near future, technology may take the place of banking, for example. It is already doing so in ways that were unimagined only a few decades ago. Peer-to-peer lending and crowdfunding, for example, have become possible due to the technology of the internet and the interconnections which come directly from it.
Blockchain is and will be a fundamental part of this process of decentralisation. This is already occurring with e-money or cryptocurrencies. The transition into widespread use of virtual currencies is still at its dawn and blockchain is now moving out of the cyber universe and interacting more often with the real world. In fact, this is creating difficulty for
the institutions and governing bodies which have until recently been the regulators of all financial transactions.
Fundamental issues such as an exact definition of virtual currencies have proven to be elusive and difficult to pin down. The Central Bank of Canada defines the decentralised e-money based on blockchain technology as e-money which is ‘stored and flows through a peer-to-peer computer network that directly links users, much like a chat room. No single user controls the network’ [37]. The ECB report on virtual currencies 38, on the other hand, defined e-money based on its
interaction with fiat money and the real economy, and so its value is calculated based only on the interaction with real money – that produced and controlled by states and banks. According to the ECB report, cryptocurrencies are commodities, and not real currencies. However, it is the market that dictates their prices and values.
Finding a precise definition of e-currencies is only part of the problem, especially since it only touches on the first layer of Blockchain technology, that is to say Blockchain 1.0. The other matter is finding a common approach toward this new technology. Although it is becoming more and more accepted by states and banks, there are some countries in which Bitcoin is considered illegal, such as in Bolivia, Ecuador, Kyrgyzstan and Bangladesh [39].
Therefore, there is another problem which should be evaluated: whether states will be open to the growing array of the applications of the blockchain technology. Furthermore, the Blockchain 2.0 revolution is approaching. In fact at the inaugural Smart Contracts Symposium held at Microsoft’s New York City headquarters, many blockchain experts ‘discussed the myriad of ways that smart contracts are poised to disrupt the status quo in 2017 and beyond’ [40].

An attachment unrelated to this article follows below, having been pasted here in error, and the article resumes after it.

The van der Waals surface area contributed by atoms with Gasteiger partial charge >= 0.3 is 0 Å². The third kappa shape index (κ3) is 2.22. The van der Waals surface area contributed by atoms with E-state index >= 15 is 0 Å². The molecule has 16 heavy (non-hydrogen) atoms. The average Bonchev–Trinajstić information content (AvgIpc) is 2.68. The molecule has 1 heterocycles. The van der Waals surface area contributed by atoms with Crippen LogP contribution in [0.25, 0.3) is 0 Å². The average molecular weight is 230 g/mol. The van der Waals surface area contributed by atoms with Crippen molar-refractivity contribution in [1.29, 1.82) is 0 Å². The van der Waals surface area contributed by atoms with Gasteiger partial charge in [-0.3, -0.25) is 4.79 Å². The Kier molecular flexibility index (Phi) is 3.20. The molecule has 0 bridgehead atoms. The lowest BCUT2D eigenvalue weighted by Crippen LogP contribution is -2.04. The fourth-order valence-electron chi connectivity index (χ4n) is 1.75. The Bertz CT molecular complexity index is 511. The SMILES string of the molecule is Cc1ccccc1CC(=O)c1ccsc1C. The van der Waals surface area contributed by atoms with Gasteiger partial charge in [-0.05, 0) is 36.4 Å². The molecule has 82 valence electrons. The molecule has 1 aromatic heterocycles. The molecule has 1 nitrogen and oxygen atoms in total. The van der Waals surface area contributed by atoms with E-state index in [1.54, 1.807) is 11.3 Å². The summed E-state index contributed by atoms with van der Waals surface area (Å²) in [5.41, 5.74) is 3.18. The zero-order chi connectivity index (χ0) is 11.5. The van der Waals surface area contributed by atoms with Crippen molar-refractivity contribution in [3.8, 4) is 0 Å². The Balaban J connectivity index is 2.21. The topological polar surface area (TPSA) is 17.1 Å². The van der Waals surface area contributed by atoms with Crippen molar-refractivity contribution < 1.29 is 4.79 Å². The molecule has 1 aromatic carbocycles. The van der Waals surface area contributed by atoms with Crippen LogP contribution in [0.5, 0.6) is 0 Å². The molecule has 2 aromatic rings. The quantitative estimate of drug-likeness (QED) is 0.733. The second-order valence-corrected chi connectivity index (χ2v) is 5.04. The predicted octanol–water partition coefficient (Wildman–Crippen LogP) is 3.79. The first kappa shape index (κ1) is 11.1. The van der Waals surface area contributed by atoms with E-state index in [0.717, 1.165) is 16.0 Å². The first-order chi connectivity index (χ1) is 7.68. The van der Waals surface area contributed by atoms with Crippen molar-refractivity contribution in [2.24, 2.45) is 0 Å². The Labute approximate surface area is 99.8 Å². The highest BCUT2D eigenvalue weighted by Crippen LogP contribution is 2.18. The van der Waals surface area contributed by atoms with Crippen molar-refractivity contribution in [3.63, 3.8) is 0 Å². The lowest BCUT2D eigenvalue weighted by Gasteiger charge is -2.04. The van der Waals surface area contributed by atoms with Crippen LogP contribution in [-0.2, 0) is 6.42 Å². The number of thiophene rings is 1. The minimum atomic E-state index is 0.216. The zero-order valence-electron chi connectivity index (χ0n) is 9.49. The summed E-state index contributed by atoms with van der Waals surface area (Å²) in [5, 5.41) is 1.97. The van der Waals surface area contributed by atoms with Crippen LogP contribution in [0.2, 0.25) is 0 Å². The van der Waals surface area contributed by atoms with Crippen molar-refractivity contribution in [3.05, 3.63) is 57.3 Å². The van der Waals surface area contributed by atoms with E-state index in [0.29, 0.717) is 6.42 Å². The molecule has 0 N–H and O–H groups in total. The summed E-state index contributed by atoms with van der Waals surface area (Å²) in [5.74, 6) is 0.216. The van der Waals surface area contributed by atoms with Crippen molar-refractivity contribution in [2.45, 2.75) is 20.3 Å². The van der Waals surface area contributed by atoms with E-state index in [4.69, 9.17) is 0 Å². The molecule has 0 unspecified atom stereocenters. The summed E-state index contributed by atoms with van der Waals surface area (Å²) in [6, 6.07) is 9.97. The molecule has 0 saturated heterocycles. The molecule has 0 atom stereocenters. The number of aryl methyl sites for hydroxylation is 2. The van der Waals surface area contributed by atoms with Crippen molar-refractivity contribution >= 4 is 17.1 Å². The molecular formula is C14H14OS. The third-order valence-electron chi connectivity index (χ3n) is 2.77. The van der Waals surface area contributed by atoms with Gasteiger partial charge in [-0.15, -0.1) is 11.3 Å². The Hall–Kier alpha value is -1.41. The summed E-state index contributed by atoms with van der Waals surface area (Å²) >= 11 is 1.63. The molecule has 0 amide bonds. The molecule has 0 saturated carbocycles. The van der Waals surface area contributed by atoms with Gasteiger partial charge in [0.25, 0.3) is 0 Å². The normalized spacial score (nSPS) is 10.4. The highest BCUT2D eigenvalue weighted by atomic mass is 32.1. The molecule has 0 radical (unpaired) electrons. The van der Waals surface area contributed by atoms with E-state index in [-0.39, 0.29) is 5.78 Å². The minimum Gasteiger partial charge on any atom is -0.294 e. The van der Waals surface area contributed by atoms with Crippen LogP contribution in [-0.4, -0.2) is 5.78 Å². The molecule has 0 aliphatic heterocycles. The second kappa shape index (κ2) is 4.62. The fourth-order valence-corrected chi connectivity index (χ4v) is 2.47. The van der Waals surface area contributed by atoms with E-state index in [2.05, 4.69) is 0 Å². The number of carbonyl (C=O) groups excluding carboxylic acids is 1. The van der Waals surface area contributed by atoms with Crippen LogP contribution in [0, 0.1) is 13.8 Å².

Therefore, it is clear that interactions between technology companies stand to benefit from the application of blockchain or distributed ledger technology and this opens up a new era of opportunities. The market and regulatory agencies will contribute even more in the next year to increasing the benefits which consumers will have [41]. Moreover, ‘leading the trend by transforming business model and taking steps to apply Blockchain technology in financial activities would be a tactical preparation for a sustainable development of corporations in general’ [42].
The market and people are ready for this revolution. Technology will be part of our ‘new world,’ but every process, every step along this path must be taken into a web that controls part of our freedom, the states.
How is blockchain viewed by regulators and states? Have regulations or laws which circumscribe blockchain technology already been put in place? Before analysing these issues, we must understand what is a regulation and why we need to regulate.

Contributo di Giovanni Perani, Blockchain and Cryptocurrencies Expert at Carnelutti Law Firm, LL.M. at Singapore Management University



TABLE OF CONTENTS

INTRODUCTION
I CHAPTER – BLOCKCHAIN TECHNOLOGY AND ITS APPLICATIONS
1.1. BLOCKCHAIN: A DISTRIBUTED LEDGER TECHNOLOGY
1.2. BLOCKCHAIN FROM 1.0 TO 3.0.
1.3. A GLANCE AT THE IMMEDIATE AND DISTANT FUTURE

II CHAPTER – THE OBJECTIVES OF REGULATION
2.1. UNDERSTANDING REGULATIONS
2.2. THE BIRTH OF NEW REGULATIONS
2.3. THE PURPOSE OF REGULATIONS
III CHAPTER – CURRENT SITUATION
3.1. EARLY REGULATIONS AND ACTIONS BY STATES
3.2. CASES AND EARLY FRAMEWORKS
3.3. SHOULD THE TECHNOLOGY ITSELF BE REGULATED AS DISTINCT FROM THE APPLICATIONS?
IV CHAPTER – ANALYSIS
4.1. WHAT: IS IT THE DLT TECHNOLOGY OR THE APPLICATION WHICH MUST BE REGULATED? AND WHEN: BEFORE OR AFTER CREATION?